Sunday, December 10, 2006

Kew was like that

My House Points column from Friday's Liberal Democrat News.

Carrying the banner

I was never a member of CND, even in its second heyday in the 1980s. But I did end up carrying the Richmond banner on a march.

That was because I had been out recruiting Liberal members. One charming family asked me in, offered me a sherry and, though they declined to join the party, made a donation. We fell to discussing the forthcoming march. I said that I had some sympathy for CND but did not support all its views. They convinced me that you didn’t have to like everything about an organisation to march with it. Kew was like that.

What worried me about CND then was its conviction that if Britain gave up its nuclear weapons we would set a moral example to the rest of the world. That attitude always seemed a leftover from the Empire. Britain getting rid of its weapons would not have made a blind bit of difference to anyone.

Which brings us to Monday’s statement on Trident by Tony Blair. I don’t buy the argument that Britain giving up its nuclear weapons will influence other nations. If I were the dictator of a rogue state – and I have had offers – determined to have nuclear weapons, I would not be influenced by what Britain did either way.

For Liberal Democrats there are two questions to be answered and our apparent new policy of cutting back the warheads and waiting to see what happens does not really engage with either of them.

The first is whether we think Trident too expensive because we see a greater need for troops and conventional weapons in the future. The answer to that depends on how we see Britain’s role in the world. Under Paddy Ashdown we were all in favour of intervention overseas to safeguard human rights. Now we are more sceptical.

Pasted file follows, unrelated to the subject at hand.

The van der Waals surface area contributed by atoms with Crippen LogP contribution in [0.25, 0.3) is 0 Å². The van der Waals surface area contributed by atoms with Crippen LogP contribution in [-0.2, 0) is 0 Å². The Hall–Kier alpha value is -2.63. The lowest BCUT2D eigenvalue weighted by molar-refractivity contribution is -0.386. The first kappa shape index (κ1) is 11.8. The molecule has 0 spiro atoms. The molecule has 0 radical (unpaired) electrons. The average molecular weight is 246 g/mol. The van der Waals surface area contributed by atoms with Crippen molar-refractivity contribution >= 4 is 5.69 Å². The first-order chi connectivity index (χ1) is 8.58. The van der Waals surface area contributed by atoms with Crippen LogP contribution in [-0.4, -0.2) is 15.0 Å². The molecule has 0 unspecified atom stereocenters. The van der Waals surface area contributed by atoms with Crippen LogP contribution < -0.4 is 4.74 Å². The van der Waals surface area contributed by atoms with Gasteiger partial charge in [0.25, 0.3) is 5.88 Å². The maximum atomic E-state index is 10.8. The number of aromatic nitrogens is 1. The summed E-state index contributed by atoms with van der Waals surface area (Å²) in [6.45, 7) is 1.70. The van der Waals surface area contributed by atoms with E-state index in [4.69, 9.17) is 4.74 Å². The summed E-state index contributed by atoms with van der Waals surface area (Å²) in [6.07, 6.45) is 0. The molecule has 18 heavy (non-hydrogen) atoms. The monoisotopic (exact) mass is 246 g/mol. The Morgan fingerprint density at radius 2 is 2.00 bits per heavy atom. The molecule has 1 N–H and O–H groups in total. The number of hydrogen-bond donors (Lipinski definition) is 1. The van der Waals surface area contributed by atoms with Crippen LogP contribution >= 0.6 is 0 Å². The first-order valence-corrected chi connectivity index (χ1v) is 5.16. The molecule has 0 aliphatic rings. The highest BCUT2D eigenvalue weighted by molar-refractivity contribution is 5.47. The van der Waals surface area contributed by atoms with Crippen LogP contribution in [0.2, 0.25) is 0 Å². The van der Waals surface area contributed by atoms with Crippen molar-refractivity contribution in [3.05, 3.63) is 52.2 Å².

The second question is whether we could sell that idea of unilateral nuclear disarmament to the British people. Blair certainly decided that it could not be done – he threw away his CND badge and invented New Labour. And it has been suggested to me that the working party that drew up our new policy on Trident was more afraid of the Daily Telegraph than Britain’s enemies.

1 comment:

Peter Pigeon said...

I agree with the first half of this. I certainly can't see North Korea or Iraq abandoning their plans to build missiles because we have given up half or all of our weapons. (I have same objection to the argument that the UK reducing carbon dioxide emissions will lead other countries to do things).

But I don't think there are just two questions to answer. Indeed the first - the argument that we need to have fewer/no missiles in order to send more troops to fight "terror", seems facile and unconvincing to me. It is widely repeated but I think it is rhetorical rather a real consideration.

The second is a real question. But isn't the big one: what sort of security threat will the UK face ten or twenty years down the line?